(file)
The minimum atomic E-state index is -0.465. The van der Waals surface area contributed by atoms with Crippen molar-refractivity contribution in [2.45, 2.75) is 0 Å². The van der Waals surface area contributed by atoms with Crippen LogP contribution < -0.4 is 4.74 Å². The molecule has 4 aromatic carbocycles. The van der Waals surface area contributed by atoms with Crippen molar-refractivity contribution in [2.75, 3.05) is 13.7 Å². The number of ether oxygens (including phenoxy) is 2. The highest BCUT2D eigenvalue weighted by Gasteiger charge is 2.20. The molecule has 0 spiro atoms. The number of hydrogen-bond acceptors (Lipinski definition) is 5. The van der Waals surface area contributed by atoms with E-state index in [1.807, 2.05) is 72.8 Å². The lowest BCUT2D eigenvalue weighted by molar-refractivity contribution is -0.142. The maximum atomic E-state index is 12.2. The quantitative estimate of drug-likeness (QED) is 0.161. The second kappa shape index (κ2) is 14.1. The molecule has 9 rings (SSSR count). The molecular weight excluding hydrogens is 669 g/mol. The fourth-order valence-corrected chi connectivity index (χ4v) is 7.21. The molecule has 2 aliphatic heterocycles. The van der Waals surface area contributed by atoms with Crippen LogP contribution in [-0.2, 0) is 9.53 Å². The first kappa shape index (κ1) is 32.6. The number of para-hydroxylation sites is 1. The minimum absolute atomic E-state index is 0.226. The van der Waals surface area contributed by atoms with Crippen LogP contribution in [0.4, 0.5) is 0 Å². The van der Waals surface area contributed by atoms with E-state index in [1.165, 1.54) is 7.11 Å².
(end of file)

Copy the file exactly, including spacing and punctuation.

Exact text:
The minimum atomic E-state index is -0.465. The van der Waals surface area contributed by atoms with Crippen molar-refractivity contribution in [2.45, 2.75) is 0 Å². The van der Waals surface area contributed by atoms with Crippen LogP contribution < -0.4 is 4.74 Å². The molecule has 4 aromatic carbocycles. The van der Waals surface area contributed by atoms with Crippen molar-refractivity contribution in [2.75, 3.05) is 13.7 Å². The number of ether oxygens (including phenoxy) is 2. The highest BCUT2D eigenvalue weighted by Gasteiger charge is 2.20. The molecule has 0 spiro atoms. The number of hydrogen-bond acceptors (Lipinski definition) is 5. The van der Waals surface area contributed by atoms with E-state index in [1.807, 2.05) is 72.8 Å². The lowest BCUT2D eigenvalue weighted by molar-refractivity contribution is -0.142. The maximum atomic E-state index is 12.2. The quantitative estimate of drug-likeness (QED) is 0.161. The second kappa shape index (κ2) is 14.1. The molecule has 9 rings (SSSR count). The molecular weight excluding hydrogens is 669 g/mol. The fourth-order valence-corrected chi connectivity index (χ4v) is 7.21. The molecule has 2 aliphatic heterocycles. The van der Waals surface area contributed by atoms with Crippen LogP contribution in [-0.2, 0) is 9.53 Å². The first kappa shape index (κ1) is 32.6. The number of para-hydroxylation sites is 1. The minimum absolute atomic E-state index is 0.226. The van der Waals surface area contributed by atoms with Crippen LogP contribution in [0.4, 0.5) is 0 Å². The van der Waals surface area contributed by atoms with E-state index in [1.165, 1.54) is 7.11 Å².